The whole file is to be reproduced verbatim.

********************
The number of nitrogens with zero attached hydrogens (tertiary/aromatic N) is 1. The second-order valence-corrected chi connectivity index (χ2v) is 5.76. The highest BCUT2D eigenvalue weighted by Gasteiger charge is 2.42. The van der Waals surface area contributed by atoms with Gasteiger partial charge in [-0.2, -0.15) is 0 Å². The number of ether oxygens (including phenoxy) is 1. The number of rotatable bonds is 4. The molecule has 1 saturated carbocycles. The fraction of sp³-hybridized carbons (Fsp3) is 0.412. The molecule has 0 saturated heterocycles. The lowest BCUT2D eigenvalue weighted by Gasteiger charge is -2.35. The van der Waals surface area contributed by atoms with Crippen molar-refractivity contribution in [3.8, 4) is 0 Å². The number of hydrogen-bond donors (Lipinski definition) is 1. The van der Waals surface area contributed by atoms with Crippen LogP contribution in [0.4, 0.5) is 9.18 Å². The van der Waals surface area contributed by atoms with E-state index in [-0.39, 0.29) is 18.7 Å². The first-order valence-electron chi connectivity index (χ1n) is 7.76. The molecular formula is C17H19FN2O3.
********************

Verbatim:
The number of nitrogens with zero attached hydrogens (tertiary/aromatic N) is 1. The second-order valence-corrected chi connectivity index (χ2v) is 5.76. The highest BCUT2D eigenvalue weighted by Gasteiger charge is 2.42. The van der Waals surface area contributed by atoms with Gasteiger partial charge in [-0.2, -0.15) is 0 Å². The number of ether oxygens (including phenoxy) is 1. The number of rotatable bonds is 4. The molecule has 1 saturated carbocycles. The fraction of sp³-hybridized carbons (Fsp3) is 0.412. The molecule has 0 saturated heterocycles. The lowest BCUT2D eigenvalue weighted by Gasteiger charge is -2.35. The van der Waals surface area contributed by atoms with Crippen molar-refractivity contribution in [3.8, 4) is 0 Å². The number of hydrogen-bond donors (Lipinski definition) is 1. The van der Waals surface area contributed by atoms with Crippen LogP contribution in [0.4, 0.5) is 9.18 Å². The van der Waals surface area contributed by atoms with E-state index in [-0.39, 0.29) is 18.7 Å². The first-order valence-electron chi connectivity index (χ1n) is 7.76. The molecular formula is C17H19FN2O3.